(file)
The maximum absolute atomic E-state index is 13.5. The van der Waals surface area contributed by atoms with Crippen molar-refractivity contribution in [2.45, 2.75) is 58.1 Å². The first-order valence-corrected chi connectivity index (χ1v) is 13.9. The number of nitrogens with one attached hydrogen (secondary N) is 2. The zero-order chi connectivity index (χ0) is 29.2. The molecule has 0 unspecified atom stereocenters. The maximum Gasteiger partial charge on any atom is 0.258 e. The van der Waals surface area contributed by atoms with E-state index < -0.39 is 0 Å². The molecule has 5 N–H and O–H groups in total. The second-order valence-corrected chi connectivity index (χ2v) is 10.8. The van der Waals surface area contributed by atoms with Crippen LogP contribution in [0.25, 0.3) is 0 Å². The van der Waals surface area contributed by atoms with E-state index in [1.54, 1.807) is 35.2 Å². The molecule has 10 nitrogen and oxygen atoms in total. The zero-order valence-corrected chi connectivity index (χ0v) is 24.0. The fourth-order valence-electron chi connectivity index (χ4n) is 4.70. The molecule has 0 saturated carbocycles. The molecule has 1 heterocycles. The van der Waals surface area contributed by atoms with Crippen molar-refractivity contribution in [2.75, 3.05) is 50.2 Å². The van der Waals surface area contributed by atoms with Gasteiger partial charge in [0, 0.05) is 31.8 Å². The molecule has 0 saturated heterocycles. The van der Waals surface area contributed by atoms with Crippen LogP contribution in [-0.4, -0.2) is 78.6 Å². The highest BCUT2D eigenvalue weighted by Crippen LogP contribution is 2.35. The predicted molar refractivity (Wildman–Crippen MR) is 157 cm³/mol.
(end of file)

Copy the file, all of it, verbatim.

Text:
The maximum absolute atomic E-state index is 13.5. The van der Waals surface area contributed by atoms with Crippen molar-refractivity contribution in [2.45, 2.75) is 58.1 Å². The first-order valence-corrected chi connectivity index (χ1v) is 13.9. The number of nitrogens with one attached hydrogen (secondary N) is 2. The zero-order chi connectivity index (χ0) is 29.2. The molecule has 0 unspecified atom stereocenters. The maximum Gasteiger partial charge on any atom is 0.258 e. The van der Waals surface area contributed by atoms with E-state index < -0.39 is 0 Å². The molecule has 5 N–H and O–H groups in total. The second-order valence-corrected chi connectivity index (χ2v) is 10.8. The van der Waals surface area contributed by atoms with Crippen LogP contribution in [0.25, 0.3) is 0 Å². The van der Waals surface area contributed by atoms with E-state index in [1.54, 1.807) is 35.2 Å². The molecule has 10 nitrogen and oxygen atoms in total. The zero-order valence-corrected chi connectivity index (χ0v) is 24.0. The fourth-order valence-electron chi connectivity index (χ4n) is 4.70. The molecule has 0 saturated carbocycles. The molecule has 1 heterocycles. The van der Waals surface area contributed by atoms with Crippen molar-refractivity contribution in [2.75, 3.05) is 50.2 Å². The van der Waals surface area contributed by atoms with Gasteiger partial charge in [0, 0.05) is 31.8 Å². The molecule has 0 saturated heterocycles. The van der Waals surface area contributed by atoms with Crippen LogP contribution in [-0.4, -0.2) is 78.6 Å². The highest BCUT2D eigenvalue weighted by Crippen LogP contribution is 2.35. The predicted molar refractivity (Wildman–Crippen MR) is 157 cm³/mol.